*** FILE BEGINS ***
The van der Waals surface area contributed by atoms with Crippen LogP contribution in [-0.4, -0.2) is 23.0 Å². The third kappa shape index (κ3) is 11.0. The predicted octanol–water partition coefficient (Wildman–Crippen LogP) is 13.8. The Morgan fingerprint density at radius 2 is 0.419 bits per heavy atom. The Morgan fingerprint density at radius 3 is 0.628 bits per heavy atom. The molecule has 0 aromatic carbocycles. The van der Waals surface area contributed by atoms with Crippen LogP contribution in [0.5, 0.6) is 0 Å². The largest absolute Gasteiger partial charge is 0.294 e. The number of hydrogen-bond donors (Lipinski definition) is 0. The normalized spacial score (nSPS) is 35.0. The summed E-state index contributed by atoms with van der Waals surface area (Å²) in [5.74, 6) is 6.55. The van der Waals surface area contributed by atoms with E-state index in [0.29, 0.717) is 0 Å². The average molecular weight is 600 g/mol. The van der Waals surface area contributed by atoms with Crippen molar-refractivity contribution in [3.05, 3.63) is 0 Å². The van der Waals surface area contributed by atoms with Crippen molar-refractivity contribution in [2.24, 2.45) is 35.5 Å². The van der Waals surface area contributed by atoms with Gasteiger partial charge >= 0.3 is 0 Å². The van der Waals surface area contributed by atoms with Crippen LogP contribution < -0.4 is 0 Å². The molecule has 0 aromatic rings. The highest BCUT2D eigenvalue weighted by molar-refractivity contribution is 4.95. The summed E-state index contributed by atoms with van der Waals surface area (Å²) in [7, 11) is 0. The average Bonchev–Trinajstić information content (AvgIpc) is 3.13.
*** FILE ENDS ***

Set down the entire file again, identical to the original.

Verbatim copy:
The van der Waals surface area contributed by atoms with Crippen LogP contribution in [-0.4, -0.2) is 23.0 Å². The third kappa shape index (κ3) is 11.0. The predicted octanol–water partition coefficient (Wildman–Crippen LogP) is 13.8. The Morgan fingerprint density at radius 2 is 0.419 bits per heavy atom. The Morgan fingerprint density at radius 3 is 0.628 bits per heavy atom. The molecule has 0 aromatic carbocycles. The van der Waals surface area contributed by atoms with Crippen LogP contribution in [0.5, 0.6) is 0 Å². The largest absolute Gasteiger partial charge is 0.294 e. The number of hydrogen-bond donors (Lipinski definition) is 0. The normalized spacial score (nSPS) is 35.0. The summed E-state index contributed by atoms with van der Waals surface area (Å²) in [5.74, 6) is 6.55. The van der Waals surface area contributed by atoms with E-state index in [0.29, 0.717) is 0 Å². The average molecular weight is 600 g/mol. The van der Waals surface area contributed by atoms with Crippen molar-refractivity contribution in [3.05, 3.63) is 0 Å². The van der Waals surface area contributed by atoms with Crippen molar-refractivity contribution in [2.24, 2.45) is 35.5 Å². The van der Waals surface area contributed by atoms with Gasteiger partial charge >= 0.3 is 0 Å². The van der Waals surface area contributed by atoms with Crippen LogP contribution < -0.4 is 0 Å². The molecule has 0 aromatic rings. The highest BCUT2D eigenvalue weighted by molar-refractivity contribution is 4.95. The summed E-state index contributed by atoms with van der Waals surface area (Å²) in [7, 11) is 0. The average Bonchev–Trinajstić information content (AvgIpc) is 3.13.